Title: Al Capone Does My Shirts
Author: Gennifer Choldenko
Length: 217 pages
Banter Points: This book was a 2005 Newberry honor book, which is well-deserved. The story follows Matthew "Moose" Flanagan and his sister, Natalie, as they move to Alcatraz in 1935 when their father takes a job as a guard and electrician on the infamous island prison. Moose struggles to make friends with other kids in his school and other kids on Alcatraz, but has no trouble making an enemy in Piper, the daughter of the warden. Moose also struggles with the responsibility of watching Natalie, his older autistic sister. The characters are crisp. The history, while not 100-percent spot on, is close enough to give a definite sense of location and time. The book is also written in present tense which gives the action an immediacy and urgency. Themes of freedom and captivity pervade but are woven seamlessly into the plot so as not to bludgeon the reader.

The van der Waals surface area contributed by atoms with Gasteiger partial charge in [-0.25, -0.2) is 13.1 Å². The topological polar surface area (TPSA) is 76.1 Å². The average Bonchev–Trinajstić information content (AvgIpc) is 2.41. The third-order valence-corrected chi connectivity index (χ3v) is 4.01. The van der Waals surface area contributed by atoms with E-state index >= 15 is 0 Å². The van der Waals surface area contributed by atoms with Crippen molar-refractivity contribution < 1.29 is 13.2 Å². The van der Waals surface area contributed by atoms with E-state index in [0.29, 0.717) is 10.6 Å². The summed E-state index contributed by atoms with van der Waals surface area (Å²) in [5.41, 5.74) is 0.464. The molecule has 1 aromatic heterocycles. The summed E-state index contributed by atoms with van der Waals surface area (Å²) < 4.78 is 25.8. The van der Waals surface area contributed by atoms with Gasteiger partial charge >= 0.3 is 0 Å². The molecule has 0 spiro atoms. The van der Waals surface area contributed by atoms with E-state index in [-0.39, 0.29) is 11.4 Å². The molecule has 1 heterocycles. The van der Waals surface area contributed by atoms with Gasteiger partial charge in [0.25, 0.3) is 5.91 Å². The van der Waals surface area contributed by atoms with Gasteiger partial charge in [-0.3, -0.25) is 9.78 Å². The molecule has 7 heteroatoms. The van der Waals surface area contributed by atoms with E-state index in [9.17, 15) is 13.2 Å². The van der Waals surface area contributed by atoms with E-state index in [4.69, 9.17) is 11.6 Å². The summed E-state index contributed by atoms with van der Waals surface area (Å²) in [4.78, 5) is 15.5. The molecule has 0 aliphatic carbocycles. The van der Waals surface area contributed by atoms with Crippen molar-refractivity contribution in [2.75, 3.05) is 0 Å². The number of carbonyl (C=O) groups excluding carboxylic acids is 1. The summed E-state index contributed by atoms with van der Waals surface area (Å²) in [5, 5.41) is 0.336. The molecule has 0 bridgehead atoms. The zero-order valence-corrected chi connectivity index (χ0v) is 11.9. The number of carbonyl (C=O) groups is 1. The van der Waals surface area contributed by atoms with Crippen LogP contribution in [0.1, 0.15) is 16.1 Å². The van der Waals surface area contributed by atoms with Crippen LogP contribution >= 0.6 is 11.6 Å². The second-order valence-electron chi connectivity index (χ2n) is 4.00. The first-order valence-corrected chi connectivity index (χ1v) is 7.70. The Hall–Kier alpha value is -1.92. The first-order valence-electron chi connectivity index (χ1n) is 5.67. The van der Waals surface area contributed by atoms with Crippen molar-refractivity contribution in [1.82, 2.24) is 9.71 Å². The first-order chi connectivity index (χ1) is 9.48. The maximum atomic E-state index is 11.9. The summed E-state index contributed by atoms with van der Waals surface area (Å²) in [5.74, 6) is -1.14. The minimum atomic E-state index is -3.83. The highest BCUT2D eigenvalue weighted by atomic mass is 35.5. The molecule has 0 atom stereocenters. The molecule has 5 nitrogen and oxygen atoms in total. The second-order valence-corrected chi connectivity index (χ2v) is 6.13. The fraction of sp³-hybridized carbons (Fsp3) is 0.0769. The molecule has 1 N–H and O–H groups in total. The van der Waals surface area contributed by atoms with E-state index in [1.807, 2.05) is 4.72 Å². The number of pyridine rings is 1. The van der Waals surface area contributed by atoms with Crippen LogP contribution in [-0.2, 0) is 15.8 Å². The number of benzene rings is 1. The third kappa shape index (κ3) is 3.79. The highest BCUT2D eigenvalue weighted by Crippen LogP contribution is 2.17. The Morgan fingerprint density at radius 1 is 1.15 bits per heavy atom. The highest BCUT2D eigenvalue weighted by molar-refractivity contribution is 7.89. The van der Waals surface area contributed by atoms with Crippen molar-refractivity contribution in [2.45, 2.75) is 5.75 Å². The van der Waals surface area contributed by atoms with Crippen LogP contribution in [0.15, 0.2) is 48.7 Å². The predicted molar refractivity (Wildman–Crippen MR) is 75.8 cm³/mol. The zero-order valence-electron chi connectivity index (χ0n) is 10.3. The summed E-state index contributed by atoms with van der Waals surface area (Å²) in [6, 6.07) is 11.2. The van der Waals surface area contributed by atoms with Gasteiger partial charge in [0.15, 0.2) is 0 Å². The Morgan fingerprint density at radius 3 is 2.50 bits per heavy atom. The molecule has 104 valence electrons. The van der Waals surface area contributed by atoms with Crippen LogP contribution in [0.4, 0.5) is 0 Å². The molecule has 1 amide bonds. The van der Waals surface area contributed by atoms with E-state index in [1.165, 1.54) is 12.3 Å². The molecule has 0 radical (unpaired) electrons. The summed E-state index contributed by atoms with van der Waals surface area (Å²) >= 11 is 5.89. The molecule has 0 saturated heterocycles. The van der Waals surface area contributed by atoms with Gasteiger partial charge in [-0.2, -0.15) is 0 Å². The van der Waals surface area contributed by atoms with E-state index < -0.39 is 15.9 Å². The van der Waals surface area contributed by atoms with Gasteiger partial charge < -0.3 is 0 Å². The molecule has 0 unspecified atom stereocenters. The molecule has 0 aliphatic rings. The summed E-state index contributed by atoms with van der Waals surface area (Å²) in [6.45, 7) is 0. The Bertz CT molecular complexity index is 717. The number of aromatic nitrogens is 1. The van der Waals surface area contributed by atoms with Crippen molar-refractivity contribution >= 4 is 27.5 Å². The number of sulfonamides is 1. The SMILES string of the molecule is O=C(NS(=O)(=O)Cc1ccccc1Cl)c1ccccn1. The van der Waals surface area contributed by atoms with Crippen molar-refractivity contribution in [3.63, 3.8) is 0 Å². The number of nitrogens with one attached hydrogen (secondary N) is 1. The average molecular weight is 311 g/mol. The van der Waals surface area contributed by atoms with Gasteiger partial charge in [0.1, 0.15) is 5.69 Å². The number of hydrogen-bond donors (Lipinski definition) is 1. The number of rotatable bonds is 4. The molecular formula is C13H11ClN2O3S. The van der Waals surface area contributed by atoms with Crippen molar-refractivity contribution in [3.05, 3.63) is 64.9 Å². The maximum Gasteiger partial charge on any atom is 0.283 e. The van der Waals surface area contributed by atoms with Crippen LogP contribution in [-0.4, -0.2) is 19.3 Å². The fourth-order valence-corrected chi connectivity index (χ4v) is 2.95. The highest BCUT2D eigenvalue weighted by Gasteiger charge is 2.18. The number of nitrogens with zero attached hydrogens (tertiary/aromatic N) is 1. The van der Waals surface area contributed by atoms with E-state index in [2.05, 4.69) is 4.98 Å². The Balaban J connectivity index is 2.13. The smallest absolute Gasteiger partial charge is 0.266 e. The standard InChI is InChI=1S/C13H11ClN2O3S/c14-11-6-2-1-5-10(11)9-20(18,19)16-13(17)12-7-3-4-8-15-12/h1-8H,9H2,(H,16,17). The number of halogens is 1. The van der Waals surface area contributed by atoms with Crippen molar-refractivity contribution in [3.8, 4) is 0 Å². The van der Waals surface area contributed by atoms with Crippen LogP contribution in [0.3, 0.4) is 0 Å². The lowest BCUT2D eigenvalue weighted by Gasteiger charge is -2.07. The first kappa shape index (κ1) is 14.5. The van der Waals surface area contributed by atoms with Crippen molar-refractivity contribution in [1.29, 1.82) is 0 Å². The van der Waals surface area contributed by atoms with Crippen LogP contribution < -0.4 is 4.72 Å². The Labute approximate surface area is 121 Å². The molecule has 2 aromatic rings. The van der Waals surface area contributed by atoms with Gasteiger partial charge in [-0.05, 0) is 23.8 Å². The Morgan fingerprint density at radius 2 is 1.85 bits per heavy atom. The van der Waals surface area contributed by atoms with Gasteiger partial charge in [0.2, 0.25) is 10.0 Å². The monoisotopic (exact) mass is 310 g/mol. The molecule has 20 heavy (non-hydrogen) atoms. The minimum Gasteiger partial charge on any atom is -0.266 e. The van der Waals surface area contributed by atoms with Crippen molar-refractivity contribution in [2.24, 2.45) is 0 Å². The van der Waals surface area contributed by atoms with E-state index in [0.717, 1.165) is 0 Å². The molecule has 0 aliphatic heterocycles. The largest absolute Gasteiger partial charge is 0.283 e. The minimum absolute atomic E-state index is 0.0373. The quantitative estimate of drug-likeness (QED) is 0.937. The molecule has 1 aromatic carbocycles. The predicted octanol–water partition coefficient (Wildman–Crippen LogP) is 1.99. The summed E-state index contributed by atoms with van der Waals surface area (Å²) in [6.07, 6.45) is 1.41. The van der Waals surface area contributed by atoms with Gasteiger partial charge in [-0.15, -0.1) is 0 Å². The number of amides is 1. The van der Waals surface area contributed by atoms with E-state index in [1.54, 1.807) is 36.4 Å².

Bummer Points: It's almost a shame that this is a so-called juvenile book. It's also may be a shame that the title has "Al Capone" in it because some might think it's a crime novel, when it's nothing of the sort.
Word Nerd recommendation: Read it, read it, read it.